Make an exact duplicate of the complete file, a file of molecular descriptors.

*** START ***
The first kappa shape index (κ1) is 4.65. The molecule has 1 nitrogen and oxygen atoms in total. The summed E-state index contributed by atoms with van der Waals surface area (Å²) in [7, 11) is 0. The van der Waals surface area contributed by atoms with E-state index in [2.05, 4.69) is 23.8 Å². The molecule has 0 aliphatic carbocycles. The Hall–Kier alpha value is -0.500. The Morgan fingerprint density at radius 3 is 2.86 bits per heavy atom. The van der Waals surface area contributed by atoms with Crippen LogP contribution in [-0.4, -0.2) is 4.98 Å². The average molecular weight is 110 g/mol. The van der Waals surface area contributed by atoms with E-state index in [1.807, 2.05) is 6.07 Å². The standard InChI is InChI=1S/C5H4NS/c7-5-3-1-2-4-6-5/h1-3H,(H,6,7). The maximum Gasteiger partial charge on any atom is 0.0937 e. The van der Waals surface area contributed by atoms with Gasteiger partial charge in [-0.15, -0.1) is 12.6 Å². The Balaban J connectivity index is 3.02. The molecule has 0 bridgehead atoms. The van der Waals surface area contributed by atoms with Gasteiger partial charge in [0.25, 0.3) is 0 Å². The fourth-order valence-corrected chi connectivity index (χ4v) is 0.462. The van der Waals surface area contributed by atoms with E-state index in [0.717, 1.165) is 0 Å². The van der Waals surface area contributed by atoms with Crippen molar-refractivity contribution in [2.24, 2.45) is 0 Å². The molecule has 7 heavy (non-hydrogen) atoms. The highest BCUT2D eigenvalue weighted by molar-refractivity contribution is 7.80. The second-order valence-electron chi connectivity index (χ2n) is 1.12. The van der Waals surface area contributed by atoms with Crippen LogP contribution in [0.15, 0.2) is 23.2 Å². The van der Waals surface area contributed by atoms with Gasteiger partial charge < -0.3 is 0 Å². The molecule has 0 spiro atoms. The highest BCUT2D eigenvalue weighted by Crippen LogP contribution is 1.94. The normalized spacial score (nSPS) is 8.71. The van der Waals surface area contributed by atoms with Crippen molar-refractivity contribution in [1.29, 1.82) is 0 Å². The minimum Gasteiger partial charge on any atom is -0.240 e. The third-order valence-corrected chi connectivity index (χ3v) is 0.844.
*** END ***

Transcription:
The first kappa shape index (κ1) is 4.65. The molecule has 1 nitrogen and oxygen atoms in total. The summed E-state index contributed by atoms with van der Waals surface area (Å²) in [7, 11) is 0. The van der Waals surface area contributed by atoms with E-state index in [2.05, 4.69) is 23.8 Å². The molecule has 0 aliphatic carbocycles. The Hall–Kier alpha value is -0.500. The Morgan fingerprint density at radius 3 is 2.86 bits per heavy atom. The van der Waals surface area contributed by atoms with Crippen LogP contribution in [-0.4, -0.2) is 4.98 Å². The average molecular weight is 110 g/mol. The van der Waals surface area contributed by atoms with E-state index in [1.807, 2.05) is 6.07 Å². The standard InChI is InChI=1S/C5H4NS/c7-5-3-1-2-4-6-5/h1-3H,(H,6,7). The maximum Gasteiger partial charge on any atom is 0.0937 e. The van der Waals surface area contributed by atoms with Gasteiger partial charge in [-0.15, -0.1) is 12.6 Å². The Balaban J connectivity index is 3.02. The molecule has 0 bridgehead atoms. The van der Waals surface area contributed by atoms with Gasteiger partial charge in [0.25, 0.3) is 0 Å². The fourth-order valence-corrected chi connectivity index (χ4v) is 0.462. The van der Waals surface area contributed by atoms with E-state index in [0.717, 1.165) is 0 Å². The van der Waals surface area contributed by atoms with Crippen molar-refractivity contribution in [2.24, 2.45) is 0 Å². The molecule has 7 heavy (non-hydrogen) atoms. The highest BCUT2D eigenvalue weighted by molar-refractivity contribution is 7.80. The second-order valence-electron chi connectivity index (χ2n) is 1.12. The van der Waals surface area contributed by atoms with Crippen LogP contribution in [0.15, 0.2) is 23.2 Å². The van der Waals surface area contributed by atoms with Gasteiger partial charge < -0.3 is 0 Å². The molecule has 0 spiro atoms. The highest BCUT2D eigenvalue weighted by Crippen LogP contribution is 1.94. The normalized spacial score (nSPS) is 8.71. The van der Waals surface area contributed by atoms with Crippen molar-refractivity contribution in [1.29, 1.82) is 0 Å². The minimum Gasteiger partial charge on any atom is -0.240 e. The third-order valence-corrected chi connectivity index (χ3v) is 0.844.